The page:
bald eagle

By Emma Hodes


Bald eagles, once endangered, have become easier for the public to watch and learn about.

The bird that symbolizes freedom in the United States has been the focus of years-long efforts to keep it from going extinct. In recent years, North Carolina has become a destination for interested nature lovers to learn about bald eagles and view them in the wild.

Bald eagles were often killed for their feathers and talons prior to the Bald Eagle Protection Act passed by Congress in the 1940s, according to a release from the U.S. Fish and Wildlife Service. In Western North Carolina, eagle populations have grown to more than 32 new nests over the last 16 years.

After years of wildlife management organizations working on repopulating the species, the bald eagle was taken off the federal threatened and endangered species list in 2007. And since then, the bald eagle population has been growing even more rapidly. There are now more than 10,000 known breeding pairs across the United States.

The raptors are most commonly seen in the eastern and central parts of North Carolina but there have been sightings in the western area of the state as well. Bald eagles prefer to live near water, rivers or bays specifically, and in places with tall trees to live in. This makes North Carolina perfect for them to thrive.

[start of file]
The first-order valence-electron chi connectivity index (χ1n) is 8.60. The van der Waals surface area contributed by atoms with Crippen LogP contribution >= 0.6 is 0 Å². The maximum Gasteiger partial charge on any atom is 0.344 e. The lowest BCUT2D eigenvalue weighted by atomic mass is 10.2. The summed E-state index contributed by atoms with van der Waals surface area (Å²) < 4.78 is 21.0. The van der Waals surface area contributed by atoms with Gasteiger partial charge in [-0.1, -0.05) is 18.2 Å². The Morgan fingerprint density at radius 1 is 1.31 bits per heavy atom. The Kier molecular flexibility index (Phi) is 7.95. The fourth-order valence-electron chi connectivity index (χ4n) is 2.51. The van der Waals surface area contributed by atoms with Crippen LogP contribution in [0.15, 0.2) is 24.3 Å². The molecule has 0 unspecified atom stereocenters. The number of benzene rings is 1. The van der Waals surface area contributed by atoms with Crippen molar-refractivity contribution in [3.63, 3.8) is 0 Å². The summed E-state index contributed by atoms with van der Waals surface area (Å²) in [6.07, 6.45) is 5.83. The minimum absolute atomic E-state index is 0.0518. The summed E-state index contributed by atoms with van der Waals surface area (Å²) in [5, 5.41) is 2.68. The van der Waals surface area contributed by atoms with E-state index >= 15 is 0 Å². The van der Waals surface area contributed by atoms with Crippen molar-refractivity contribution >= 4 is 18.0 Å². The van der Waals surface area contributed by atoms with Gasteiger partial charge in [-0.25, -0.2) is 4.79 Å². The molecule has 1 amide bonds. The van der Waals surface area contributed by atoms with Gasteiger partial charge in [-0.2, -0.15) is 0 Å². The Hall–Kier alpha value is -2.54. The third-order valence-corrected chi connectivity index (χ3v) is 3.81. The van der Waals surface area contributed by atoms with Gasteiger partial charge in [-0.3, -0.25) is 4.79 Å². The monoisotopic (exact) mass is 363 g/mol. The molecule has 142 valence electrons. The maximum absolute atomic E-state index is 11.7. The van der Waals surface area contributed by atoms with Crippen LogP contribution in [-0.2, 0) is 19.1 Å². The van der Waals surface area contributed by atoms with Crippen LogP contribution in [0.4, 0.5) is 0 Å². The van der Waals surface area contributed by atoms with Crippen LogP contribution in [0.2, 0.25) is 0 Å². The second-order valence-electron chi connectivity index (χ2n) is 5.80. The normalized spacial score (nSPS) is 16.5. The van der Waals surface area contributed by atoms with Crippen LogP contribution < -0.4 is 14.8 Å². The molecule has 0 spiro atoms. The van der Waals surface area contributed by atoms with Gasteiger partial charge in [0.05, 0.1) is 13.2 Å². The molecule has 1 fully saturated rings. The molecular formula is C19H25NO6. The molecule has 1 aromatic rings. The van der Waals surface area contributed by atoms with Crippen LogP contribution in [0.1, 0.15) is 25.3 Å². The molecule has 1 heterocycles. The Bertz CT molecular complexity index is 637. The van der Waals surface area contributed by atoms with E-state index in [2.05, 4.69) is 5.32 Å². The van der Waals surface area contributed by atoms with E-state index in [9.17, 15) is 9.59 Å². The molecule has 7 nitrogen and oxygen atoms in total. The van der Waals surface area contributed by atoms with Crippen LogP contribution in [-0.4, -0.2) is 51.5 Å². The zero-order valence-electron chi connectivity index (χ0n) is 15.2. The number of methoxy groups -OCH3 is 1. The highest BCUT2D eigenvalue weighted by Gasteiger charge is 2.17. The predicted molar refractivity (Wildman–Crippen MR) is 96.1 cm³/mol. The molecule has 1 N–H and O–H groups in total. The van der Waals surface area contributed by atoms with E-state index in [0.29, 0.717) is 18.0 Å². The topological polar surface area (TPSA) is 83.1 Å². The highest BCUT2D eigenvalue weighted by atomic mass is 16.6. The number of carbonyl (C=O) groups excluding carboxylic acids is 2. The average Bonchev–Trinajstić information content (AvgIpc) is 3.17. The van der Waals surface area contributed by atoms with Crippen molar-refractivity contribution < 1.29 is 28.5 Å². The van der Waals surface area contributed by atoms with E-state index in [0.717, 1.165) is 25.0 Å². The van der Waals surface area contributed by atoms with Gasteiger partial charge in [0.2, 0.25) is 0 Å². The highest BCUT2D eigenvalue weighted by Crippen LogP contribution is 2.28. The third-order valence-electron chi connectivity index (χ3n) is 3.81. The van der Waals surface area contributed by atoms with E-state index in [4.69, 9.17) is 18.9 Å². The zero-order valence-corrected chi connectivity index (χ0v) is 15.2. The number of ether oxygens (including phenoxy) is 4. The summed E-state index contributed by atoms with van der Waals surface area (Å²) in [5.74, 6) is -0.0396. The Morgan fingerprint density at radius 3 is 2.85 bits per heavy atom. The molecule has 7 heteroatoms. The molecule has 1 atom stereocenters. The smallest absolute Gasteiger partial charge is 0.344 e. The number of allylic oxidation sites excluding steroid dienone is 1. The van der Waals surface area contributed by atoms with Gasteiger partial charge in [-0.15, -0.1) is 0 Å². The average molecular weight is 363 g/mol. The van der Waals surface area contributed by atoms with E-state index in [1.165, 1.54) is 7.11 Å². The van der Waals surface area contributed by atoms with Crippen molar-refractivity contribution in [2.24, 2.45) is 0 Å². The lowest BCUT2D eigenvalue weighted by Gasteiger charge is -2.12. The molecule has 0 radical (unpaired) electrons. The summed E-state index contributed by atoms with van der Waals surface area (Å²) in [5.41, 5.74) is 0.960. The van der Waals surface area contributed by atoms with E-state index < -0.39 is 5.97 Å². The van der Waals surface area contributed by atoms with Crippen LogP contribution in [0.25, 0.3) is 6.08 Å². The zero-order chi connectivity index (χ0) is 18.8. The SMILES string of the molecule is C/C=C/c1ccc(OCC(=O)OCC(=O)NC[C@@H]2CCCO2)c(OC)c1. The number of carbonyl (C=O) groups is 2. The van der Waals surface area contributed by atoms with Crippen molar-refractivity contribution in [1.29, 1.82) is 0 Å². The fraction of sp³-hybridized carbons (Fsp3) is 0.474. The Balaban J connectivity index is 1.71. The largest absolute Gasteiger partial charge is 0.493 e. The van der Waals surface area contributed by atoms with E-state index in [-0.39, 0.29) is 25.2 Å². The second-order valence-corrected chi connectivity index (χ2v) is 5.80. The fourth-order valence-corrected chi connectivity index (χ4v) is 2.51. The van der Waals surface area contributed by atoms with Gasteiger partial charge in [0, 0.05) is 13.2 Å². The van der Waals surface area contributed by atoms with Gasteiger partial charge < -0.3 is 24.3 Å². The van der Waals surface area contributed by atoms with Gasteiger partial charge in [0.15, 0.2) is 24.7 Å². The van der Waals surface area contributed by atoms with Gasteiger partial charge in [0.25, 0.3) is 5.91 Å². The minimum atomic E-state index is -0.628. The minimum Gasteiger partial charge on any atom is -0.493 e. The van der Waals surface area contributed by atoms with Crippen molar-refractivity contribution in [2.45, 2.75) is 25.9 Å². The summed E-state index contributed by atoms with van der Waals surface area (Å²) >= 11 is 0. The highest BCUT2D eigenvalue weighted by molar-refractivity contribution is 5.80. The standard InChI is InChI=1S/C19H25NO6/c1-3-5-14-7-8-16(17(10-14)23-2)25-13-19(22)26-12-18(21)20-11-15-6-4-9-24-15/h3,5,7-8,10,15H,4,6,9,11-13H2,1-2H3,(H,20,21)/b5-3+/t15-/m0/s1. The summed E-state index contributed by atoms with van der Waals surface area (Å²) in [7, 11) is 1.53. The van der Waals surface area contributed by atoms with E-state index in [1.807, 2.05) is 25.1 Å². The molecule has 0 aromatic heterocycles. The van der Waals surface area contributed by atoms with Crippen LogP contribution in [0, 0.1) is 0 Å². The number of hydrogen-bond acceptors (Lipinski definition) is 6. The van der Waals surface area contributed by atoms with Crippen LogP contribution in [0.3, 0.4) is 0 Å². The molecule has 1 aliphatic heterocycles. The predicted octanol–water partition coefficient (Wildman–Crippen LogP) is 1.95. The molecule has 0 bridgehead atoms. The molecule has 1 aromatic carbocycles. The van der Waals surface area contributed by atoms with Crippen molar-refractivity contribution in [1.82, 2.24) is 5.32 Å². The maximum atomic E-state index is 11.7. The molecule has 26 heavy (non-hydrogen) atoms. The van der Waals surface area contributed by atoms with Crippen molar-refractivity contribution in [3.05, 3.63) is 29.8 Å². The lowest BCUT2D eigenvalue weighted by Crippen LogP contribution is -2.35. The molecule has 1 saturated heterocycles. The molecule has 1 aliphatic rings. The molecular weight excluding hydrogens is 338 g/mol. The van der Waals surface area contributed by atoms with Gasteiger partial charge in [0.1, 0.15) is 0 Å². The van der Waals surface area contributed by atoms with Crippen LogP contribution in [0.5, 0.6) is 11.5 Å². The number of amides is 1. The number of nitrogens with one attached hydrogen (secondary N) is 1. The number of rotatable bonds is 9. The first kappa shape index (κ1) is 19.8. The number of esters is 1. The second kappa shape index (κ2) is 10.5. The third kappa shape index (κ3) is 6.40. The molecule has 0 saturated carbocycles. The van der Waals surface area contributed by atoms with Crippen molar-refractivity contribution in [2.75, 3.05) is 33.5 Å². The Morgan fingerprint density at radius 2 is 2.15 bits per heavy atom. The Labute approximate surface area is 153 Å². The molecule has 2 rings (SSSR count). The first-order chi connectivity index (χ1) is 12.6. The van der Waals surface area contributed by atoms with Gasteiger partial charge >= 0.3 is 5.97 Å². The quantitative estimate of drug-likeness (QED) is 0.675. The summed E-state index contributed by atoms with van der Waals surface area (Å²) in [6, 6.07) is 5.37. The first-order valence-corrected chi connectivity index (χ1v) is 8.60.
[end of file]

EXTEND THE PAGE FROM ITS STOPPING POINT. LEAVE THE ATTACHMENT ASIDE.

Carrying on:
The first bald eagle pair made North Carolina their home in 1999. Since then, there have been nests built by numerous pairs all over the state, according to Gary Peeples, Deputy Field Office Supervisor/Public Affairs Officer of the Asheville Field Office of U.S. Fish & Wildlife Service. 

Chris Kelly, a biologist with the N.C. Wildlife Resources Commission, said there have been sightings in Jackson County, but it is currently unknown if there are active nests here.

“Eagles have now been sighted in every Western North Carolina county, with known nests in most of those counties,” Kelly said.

Bald eagles mate for life, which means they will always return to their same nest even after migrating, Kelly said. While in the beginning bald eagles built their nests near large rivers, there have now been nests spotted near smaller streams and creeks.

One of these places in Jackson County is Panthertown Valley.

Friends of Panthertown, created to help protect and maintain Panthertown Valley, partners with the U.S. Forest Service to protect all wildlife, including bald eagles.

One of the founders of Friends of Panthertown, Dan Pittillo, said in past years he has sighted a bald eagle pair being followed by crows near the Greenway. He believes they were migrating at the time, he said.

While uncommon in Jackson County, many people have seen bald eagles fly over.

“More eagles mean a greater chance of viewing one; however, for those fortunate enough to see an eagle in the wild, it’s important to not disturb the birds,” Peeples said.

Spectators need to stay far away from the birds to not disturb them and keep very quiet with no sudden movements, Peeples said. This is especially important during egg incubation season, which takes place from late fall to early spring.

This way the bird can be kept happy, healthy and reproducing, he said. 

Emma Hodes is a student in Newswriting II at Western Carolina University.